A mea culpa is called for on my part. A couple of days ago I was writing about my excitement at seeing the seed of a false oat grass under the microscope and how I got tremendously excited at its rather extravagant beauty. Now at one level there’s nothing wrong with such a strongly aesthetic response to nature. The sense of wonder is at the heart of our response and it’s been getting a bit of a push at the moment, with so much media coverage of the psychological benefits of being in nature. There’s a slightly creepy feel to some of the quasi religious stuff being promoted, so I wouldn’t be surprised to see instances of miraculous healing being claimed, and no doubt there will be therapists too ….. But the originating emotional response is quite genuine.
Beyond the oohs and aahs, anyone who’s tried their hand at botanical illustration will know how incredibly difficult it is to do justice to the observational science and at the same time capture the sheer beauty of plants. The best I’ve ever managed is to capture them in a small part of a drawing. I’ve got one on the wall in the flat, and although I can see nothing but flaws in the greater part of it, there’s one small passage at the bottom that gets it right – and I often look at it and wonder how did I do that?
So yes – the aesthetic response is good, but it’s never the whole, and as I ploughed my way through the BSBI handbook, I came across the most wonderful explanation of why the awns, the spiky appendages to the seeds of this grass and some of its cousins are as they are. Coincidentally, yesterday I was reading some of the biography of Joseph Banks who was the pioneering botanist on the voyage of the Discovery with Captain Cook and whose work was rather frowned upon by many leading scientists of his day because he had taken up the Linnaean system of classification, and Linnaeus was thought to be all too interested in the sexual activity of plants. For the delicate constitutions of the devout, the thought of fields, full of fornicating plants, was all to much.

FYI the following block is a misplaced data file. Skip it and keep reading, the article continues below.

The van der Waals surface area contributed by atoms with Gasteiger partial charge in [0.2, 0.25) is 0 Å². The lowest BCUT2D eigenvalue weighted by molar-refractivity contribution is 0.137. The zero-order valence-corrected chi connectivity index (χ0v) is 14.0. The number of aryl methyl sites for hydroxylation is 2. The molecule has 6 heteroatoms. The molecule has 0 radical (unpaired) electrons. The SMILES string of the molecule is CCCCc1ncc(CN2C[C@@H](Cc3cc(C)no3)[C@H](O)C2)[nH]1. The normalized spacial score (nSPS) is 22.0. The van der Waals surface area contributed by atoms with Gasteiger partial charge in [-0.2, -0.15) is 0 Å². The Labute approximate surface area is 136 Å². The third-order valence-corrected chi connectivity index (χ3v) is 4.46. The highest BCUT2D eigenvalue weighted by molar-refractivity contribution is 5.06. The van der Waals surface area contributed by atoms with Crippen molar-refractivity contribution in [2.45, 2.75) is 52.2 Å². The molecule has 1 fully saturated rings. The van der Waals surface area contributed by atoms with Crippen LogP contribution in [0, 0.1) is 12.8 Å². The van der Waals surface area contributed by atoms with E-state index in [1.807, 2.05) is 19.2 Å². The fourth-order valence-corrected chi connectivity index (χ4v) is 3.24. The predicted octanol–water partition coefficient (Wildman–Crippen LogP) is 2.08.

But plants (and all nature) are very much concerned with – shall we say – putting it about? and the difficulties of doing so have been addressed by different plants in different ways over evolutionary time. Getting into field botany commits you to a life of examining the naughty bits of plants – how they work, and in this case how they spread their little darlings.
“an object of admiration to all grass lovers”.Plues “British Grasses” 1867
So lets go back to the picture and notice that there are two awns – one straight and the other with a twist and a bend about half way up. The thing about the twist (which I compared with a fairy blacksmith forging it in gold) is that it isn’t gold, it’s living tissue, and crucially, it’s hygroscopic – it absorbs moisture and as it does so the spirally shaped part of the awn slowly rotates, unwinds. Imagine a time lapse video, and as the relative humidity of the air ebbs and flows, you’d see it waving back and forth like an angry adder. So you’ve got one waving awn and one stiff one. When the ripe seed falls to the ground the first thing it needs to do is to get itself into the earth, so it can germinate and immediately grow some roots. And so, in a tiny evolutionary miracle, this particular seed is able to use the two awns to walk its way into the earth. Self burying seeds no less. For me that adds to the aesthetic experience under the microscope – glory upon glory if you like.
That’s about it at the moment. The Potwell Inn has gone on a rather severe diet and so the last three days have been etched with suffering – well that’s a slight exaggeration, but 40 days in the desert is, by all accounts, a good way of fending off decrepitude and I’ve no appetite for testing my own self-burying skills – there are too many things I still want to do!
Finally a photo, taken on Bannerdown, that I published in a gallery a few days ago – It’s a wild carrot and I thought it deserved to find a place in a bigger format. I just loved the way the sun is shining through it.